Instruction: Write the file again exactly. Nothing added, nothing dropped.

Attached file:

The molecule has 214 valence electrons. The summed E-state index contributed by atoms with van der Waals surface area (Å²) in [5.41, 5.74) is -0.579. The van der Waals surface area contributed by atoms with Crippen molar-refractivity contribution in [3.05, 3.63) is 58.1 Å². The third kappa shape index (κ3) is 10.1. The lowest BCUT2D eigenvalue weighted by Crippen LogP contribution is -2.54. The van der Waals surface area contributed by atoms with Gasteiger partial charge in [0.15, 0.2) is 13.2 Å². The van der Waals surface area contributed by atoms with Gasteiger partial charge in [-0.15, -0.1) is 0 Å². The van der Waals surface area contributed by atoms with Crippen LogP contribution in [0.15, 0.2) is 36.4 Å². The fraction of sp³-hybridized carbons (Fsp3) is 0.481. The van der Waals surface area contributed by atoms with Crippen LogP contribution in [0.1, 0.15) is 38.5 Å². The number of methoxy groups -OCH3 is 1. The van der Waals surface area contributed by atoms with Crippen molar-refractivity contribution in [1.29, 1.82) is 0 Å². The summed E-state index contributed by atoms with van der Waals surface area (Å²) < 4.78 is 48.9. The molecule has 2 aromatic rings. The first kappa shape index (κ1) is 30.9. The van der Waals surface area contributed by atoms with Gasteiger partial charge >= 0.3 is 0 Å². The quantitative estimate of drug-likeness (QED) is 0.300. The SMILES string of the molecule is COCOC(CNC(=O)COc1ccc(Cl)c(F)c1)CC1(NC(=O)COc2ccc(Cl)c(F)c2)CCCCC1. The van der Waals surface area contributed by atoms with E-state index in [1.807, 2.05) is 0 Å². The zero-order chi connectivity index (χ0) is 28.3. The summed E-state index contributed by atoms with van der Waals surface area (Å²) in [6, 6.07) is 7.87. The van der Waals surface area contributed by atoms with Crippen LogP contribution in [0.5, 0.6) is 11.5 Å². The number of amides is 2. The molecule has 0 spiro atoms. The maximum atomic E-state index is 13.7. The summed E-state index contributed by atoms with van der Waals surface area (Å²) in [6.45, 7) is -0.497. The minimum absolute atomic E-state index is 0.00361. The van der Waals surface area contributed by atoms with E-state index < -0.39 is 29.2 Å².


The molecule has 214 valence electrons. The summed E-state index contributed by atoms with van der Waals surface area (Å²) in [5.41, 5.74) is -0.579. The van der Waals surface area contributed by atoms with Crippen molar-refractivity contribution in [3.05, 3.63) is 58.1 Å². The third kappa shape index (κ3) is 10.1. The lowest BCUT2D eigenvalue weighted by Crippen LogP contribution is -2.54. The van der Waals surface area contributed by atoms with Gasteiger partial charge in [0.15, 0.2) is 13.2 Å². The van der Waals surface area contributed by atoms with Gasteiger partial charge in [-0.15, -0.1) is 0 Å². The van der Waals surface area contributed by atoms with Crippen LogP contribution in [0.15, 0.2) is 36.4 Å². The fraction of sp³-hybridized carbons (Fsp3) is 0.481. The van der Waals surface area contributed by atoms with Crippen LogP contribution in [0.1, 0.15) is 38.5 Å². The number of methoxy groups -OCH3 is 1. The van der Waals surface area contributed by atoms with Crippen molar-refractivity contribution in [1.29, 1.82) is 0 Å². The summed E-state index contributed by atoms with van der Waals surface area (Å²) < 4.78 is 48.9. The molecule has 2 aromatic rings. The first kappa shape index (κ1) is 30.9. The van der Waals surface area contributed by atoms with Gasteiger partial charge >= 0.3 is 0 Å². The quantitative estimate of drug-likeness (QED) is 0.300. The SMILES string of the molecule is COCOC(CNC(=O)COc1ccc(Cl)c(F)c1)CC1(NC(=O)COc2ccc(Cl)c(F)c2)CCCCC1. The van der Waals surface area contributed by atoms with E-state index in [1.807, 2.05) is 0 Å². The zero-order chi connectivity index (χ0) is 28.3. The summed E-state index contributed by atoms with van der Waals surface area (Å²) in [6, 6.07) is 7.87. The van der Waals surface area contributed by atoms with Crippen LogP contribution in [0.5, 0.6) is 11.5 Å². The number of amides is 2. The molecule has 0 spiro atoms. The maximum atomic E-state index is 13.7. The summed E-state index contributed by atoms with van der Waals surface area (Å²) in [6.45, 7) is -0.497. The minimum absolute atomic E-state index is 0.00361. The van der Waals surface area contributed by atoms with E-state index < -0.39 is 29.2 Å².